Language and Culture Archive of Ashkenazic Jewry Digital Archive User Guide: Understanding the Answers to Questions

This is a guide to using the Digital Archive to the Language and Culture Atlas of Ashkenazic Jewry (

Answers to Questions


The interviews were a lengthy affair, designed to provide additional linguistic and ethnographic data as well as to ensure that the specific "answers" to the questions were provided in a more natural context, rather than simply pulled out of the blue. The discussion proceeded in the order prescribed by the questionnaire (except in the case of one of the interviewers, MS, who applied a different order.) 

The full interviews were recorded, but when the specific word or expression sought by the question was provided, the interviewer would would note it down, along with some additional notes about the circumstances of the answer (e.g., whether additional prompting was required, whether the answer was volunteered by the interviewee's spouse, whether the interviewee qualified the term by noting that it was old fashioned, not actually a Yiddish word, etc., etc.)  Hence, each answer typically consists of the sought-after word or expression, preceded and/or followed by explanatory notes.  Sometimes an  answer to the question was drawn from a different part of the interview, and note was made of that fact.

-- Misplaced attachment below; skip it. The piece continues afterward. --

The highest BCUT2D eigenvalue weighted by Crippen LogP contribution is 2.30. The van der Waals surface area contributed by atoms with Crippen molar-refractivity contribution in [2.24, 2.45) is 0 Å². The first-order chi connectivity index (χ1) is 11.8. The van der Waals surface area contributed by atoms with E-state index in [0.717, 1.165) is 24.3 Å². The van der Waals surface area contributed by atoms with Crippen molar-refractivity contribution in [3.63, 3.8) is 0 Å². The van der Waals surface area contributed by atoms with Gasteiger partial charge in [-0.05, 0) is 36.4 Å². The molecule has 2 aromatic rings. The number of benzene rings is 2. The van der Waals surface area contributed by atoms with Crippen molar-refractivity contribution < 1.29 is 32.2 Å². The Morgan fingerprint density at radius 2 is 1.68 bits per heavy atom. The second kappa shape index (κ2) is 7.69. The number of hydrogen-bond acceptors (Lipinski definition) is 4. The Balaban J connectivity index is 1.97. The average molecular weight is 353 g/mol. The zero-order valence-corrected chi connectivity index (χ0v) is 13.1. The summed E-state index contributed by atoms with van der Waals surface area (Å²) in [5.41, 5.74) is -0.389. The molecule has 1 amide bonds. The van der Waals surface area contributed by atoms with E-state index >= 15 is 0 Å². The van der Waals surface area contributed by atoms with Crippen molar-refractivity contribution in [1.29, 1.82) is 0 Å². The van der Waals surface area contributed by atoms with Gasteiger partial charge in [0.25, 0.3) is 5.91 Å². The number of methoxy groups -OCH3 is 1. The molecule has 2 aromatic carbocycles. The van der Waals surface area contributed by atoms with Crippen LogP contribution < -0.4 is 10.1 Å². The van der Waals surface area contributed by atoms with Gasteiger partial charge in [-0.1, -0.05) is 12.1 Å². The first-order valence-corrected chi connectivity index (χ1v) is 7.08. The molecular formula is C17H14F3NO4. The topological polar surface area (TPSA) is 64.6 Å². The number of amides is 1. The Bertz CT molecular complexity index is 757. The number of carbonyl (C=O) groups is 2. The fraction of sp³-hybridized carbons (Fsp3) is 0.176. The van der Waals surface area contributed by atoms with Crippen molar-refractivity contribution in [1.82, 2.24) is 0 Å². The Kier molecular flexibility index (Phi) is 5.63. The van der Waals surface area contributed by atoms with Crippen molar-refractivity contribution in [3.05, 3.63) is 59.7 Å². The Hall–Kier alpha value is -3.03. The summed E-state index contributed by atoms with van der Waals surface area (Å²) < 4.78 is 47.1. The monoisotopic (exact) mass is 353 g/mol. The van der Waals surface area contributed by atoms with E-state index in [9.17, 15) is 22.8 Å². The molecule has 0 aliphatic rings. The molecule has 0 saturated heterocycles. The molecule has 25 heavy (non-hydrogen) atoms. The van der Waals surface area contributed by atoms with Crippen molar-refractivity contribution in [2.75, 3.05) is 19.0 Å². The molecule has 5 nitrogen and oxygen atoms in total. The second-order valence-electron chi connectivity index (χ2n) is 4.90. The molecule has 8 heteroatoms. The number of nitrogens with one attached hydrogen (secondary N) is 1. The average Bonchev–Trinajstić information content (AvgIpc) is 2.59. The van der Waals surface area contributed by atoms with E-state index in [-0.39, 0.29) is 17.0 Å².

As already implied, many interviewers provided more than one answer to a question. In addition, in a few cases, more than one individual was interviewed for a particular locality. Additional interviewees were identified by appending letter A, B, etc. to the five digit ID number (e.g. 47086A).

The answers might be later revised by the interviewers, as well as by the project leaders, who often added some additional editorial notes.

In the earliest days of the project, when Blue books were still being used, answers were written down in Yiddish script, and a special system of notational signs was used.  Once a standardized Answer Sheet was devised, however, a new Latin-alphabet transcription system was adopted, designed for easier computer processing.  It sought to capture not only phonetic values, but accentual ones as well.  A new notational system was also adopted as this time.

Separate discussion of the Answer Sheets, Bluebooks, and Transcription and Notational Systems for the Answer Sheets and Blue Books are available elsewhere on this site.